The Nile: Egypt's Endangered Lifeblood

Tuesday, July 16, 2019 | Aswan, Egypt

The triangle-sailed felluca is an icon of the Egyptian Nile.
This is the fifth in a six-part series on my 2017 trips to Egypt. Read previous entries here: "To Egypt, At Long Last", "Daily Life in Giza, Straight from the Horse's Mouth", "Cairo, Conqueror of Skeptics", "Ancient Egypt in the Modern World: Touring the Pyramids, Luxor, and Beyond".

On the map, Egypt looks like a hefty yellow block, roughly as wide as it is long. But so central is the Nile River to life there that nearly all 99 million Egyptians live in just four percent of the country's land, within the two narrow ribbons of habitable green space that flank the Nile along its final 1,600 km course from the Sudanese border to the Mediterranean. (Because the river flows from south to north, geographic references are reversed, with "Upper Egypt" below "Lower Egypt" on the map.) Habitable points in the surrounding desert are few and far between.

The Nile has been the epicenter of Egypt's unusually one-dimensional, inverted geography for millennia. Traditionally, summer floods brought an influx of nutrient-rich waters from the Nile's source in central Africa each year, enabling the ancient Egyptians to plant the crops that sustained some of humanity's greatest empires. To set taxes each year, the pharaohs used specially designed "Nilometers" to measure the high-water mark of the annual floods; higher flood levels meant higher crop yields, and thus higher taxes. In Cairo, I visited the Nilometer at the southern tip of Rawda Island, descending narrow stairs down into a dark well past rings of discolored stone that marked long-ago flood waters.

The Nile doesn't flood anymore. Since 1970, with the completion of the Aswan
High Dam, the Egyptian government can set the water levels, preferring a steady flow that enables predictable power generation and irrigation. Older Egyptians can still recall memories of the flood, however, and even my first Arabic teacher, Margaret Nydell, recounted to our class what life was like in the last years of the summer flooding, during her earliest days in Cairo.

For first-time visitors, the Nile serves as an essential landmark in the chaos of Cairo.
Today the river remains the lifeblood of Egypt, and an essential landmark for first-time visitors. Within the madness of Cairo, it is a great blue interruption, both orienting the mind and refreshing the senses amid the otherwise confounding urban geography. To get another view of the city—or to escape it—you can board raucous party boats, rowing sculls, small cruise ships, or traditional felluca sailboats from docks all along the riverbank. Felluca rides in Cairo, Luxor, and Aswan stand out among my most fond memories of our trips to Egypt.

During our year-end holiday, Nina and I and our families took a three-day Nile cruise from Luxor to Aswan, where I got a whole new view of the river. At many points along our route, the brilliant band of green flanking the river narrowed dramatically, yielding abruptly, just a stone's throw from the shallows, to the yellow wasteland beyond. We passed numerous ancient riverside ruins, stopping at the largest temples for guided visits. Near Aswan, we visited a site where the ancient Egyptians used little more than wooden pegs and river water to split solid granite and extract colossal pillars, which they carved into obelisks to be floated downriver on barges. Again, the modern intruded in unexpected ways on the ancient: Some mornings, we would wake and climb to the ship's viewing deck to find that during the night we had been lashed to other cruise ships in a huge flotilla, their early morning muzak tunes competing with one another to spoil the day's tranquil early hours.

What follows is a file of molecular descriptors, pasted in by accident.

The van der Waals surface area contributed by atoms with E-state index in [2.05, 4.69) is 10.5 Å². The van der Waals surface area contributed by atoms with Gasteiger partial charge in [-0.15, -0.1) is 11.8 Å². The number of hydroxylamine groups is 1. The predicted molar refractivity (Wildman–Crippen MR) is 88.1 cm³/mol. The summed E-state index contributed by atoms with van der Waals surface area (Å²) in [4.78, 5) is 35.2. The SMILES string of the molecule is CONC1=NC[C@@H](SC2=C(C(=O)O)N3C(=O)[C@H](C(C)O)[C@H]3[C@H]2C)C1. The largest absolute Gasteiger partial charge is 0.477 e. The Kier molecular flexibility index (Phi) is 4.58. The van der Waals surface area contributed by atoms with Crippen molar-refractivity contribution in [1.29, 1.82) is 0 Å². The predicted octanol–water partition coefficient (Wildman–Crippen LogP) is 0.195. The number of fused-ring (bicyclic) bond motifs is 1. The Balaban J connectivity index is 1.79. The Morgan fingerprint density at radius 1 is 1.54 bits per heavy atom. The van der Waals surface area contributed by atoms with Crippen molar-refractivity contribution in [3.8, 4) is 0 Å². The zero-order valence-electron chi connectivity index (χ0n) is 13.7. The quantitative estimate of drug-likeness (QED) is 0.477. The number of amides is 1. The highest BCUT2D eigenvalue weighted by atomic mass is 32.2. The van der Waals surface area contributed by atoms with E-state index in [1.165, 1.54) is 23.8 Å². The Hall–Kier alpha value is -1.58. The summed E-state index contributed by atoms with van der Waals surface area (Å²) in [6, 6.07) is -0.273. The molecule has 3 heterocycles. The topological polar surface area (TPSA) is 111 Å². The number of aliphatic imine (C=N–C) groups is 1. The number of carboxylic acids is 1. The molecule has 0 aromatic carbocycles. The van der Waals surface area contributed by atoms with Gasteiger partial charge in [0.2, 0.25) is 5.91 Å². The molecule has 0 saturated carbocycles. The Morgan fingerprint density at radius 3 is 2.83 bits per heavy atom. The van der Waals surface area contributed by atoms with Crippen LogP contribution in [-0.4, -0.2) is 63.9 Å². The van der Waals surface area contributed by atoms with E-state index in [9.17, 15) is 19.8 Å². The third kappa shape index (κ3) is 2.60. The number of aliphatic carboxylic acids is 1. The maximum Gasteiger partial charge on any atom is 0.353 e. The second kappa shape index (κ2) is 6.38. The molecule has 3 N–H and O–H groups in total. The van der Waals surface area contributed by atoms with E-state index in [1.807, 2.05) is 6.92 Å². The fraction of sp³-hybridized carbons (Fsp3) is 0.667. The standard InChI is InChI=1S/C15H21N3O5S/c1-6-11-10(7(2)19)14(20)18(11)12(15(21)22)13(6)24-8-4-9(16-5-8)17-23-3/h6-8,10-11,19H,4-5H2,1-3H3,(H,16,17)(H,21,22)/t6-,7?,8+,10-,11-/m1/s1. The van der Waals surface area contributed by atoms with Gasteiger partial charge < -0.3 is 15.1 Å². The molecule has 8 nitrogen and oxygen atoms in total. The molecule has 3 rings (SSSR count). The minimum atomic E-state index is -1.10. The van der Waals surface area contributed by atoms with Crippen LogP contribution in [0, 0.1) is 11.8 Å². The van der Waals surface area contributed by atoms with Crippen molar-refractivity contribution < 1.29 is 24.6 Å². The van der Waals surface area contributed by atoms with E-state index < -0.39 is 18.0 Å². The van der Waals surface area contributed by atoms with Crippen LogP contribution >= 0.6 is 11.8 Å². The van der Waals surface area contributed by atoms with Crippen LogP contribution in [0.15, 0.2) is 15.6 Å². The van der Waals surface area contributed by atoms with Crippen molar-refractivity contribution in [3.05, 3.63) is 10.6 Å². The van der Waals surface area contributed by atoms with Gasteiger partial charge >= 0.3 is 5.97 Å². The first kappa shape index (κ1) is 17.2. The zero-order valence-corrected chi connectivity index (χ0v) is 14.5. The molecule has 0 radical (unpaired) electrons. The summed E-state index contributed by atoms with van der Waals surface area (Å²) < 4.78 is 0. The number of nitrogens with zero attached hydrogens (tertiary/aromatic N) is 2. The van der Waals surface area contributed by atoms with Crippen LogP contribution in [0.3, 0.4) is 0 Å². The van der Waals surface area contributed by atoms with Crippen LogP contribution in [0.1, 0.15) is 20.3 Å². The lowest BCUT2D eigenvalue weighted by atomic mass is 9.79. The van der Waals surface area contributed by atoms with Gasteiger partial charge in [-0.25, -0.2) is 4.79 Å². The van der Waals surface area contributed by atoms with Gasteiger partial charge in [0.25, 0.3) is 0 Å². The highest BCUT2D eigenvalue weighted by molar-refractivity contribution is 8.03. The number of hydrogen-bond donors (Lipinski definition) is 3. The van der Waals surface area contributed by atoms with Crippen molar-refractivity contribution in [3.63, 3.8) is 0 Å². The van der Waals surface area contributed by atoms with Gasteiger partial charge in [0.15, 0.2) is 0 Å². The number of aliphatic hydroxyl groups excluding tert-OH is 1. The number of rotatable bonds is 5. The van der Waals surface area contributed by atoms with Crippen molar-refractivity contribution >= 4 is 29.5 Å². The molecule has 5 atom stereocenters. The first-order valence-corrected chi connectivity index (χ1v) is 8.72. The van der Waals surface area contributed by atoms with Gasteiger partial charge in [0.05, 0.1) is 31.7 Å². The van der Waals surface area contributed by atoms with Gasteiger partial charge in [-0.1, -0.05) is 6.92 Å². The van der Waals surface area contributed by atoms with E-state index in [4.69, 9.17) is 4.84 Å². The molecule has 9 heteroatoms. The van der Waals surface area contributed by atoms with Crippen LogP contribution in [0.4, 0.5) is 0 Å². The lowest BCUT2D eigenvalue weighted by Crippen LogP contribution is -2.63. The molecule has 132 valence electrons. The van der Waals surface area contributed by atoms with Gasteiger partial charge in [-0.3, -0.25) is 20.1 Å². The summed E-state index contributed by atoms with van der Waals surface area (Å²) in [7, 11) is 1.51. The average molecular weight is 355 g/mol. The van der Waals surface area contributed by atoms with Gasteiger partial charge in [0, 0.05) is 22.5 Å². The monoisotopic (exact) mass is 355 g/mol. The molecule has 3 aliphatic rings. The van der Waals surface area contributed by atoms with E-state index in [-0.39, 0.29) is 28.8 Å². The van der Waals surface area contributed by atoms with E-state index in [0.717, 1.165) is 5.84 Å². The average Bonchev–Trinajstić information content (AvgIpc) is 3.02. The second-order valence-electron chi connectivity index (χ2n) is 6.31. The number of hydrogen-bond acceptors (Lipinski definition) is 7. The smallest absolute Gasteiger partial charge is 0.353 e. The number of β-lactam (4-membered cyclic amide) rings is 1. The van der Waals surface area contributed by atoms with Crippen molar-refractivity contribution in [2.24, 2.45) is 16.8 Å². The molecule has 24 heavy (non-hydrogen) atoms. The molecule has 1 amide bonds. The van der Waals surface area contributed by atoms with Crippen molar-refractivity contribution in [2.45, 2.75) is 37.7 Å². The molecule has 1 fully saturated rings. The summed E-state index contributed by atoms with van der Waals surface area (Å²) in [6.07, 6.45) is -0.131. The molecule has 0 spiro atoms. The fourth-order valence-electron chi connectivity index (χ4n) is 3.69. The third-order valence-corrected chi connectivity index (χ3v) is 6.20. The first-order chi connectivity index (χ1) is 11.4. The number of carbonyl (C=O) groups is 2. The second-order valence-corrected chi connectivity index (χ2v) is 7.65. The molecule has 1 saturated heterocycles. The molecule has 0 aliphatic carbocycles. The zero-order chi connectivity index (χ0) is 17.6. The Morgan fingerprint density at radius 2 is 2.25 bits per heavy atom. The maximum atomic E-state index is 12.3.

Passengers wait to board a cruise ship near Luxor.
Even beyond the cruise ships, the ever-expanding urban development, and the dam that ended the Nile's annual floods a generation ago, the modern world is bringing many changes to the river that gives Egypt life. Receding water levels, pollution, and a rapidly expanding population are stressing the Nile's capacity to sustain the millions who depend upon it. Along with Egypt's domestic politics, the country's ongoing negotiations with Ethiopia—an emerging regional juggernaut that has the advantage of being upriver—will play a large role in determining events in years to come. For more on these issues, read Ayah Aman's "Death of the Nile" (Al Monitor, May 2019) or Jennifer Derr's forthcoming The Lived Nile: Environment, Disease, and Material Colonial Economy in Egypt.

My Rolleiflex photos from Egypt are available in two albums: 2017 Rollei - Egypt I and 2017 Rollei - Egypt II. Nina's photos from our first trip are here: 2017.07 Egypt.

Coming next: My conclusion to this Egypt series with reflections on the country's political economy.

Pharaonic ruins flank the Nile, a reminder of the civilizations it has supported for millennia.

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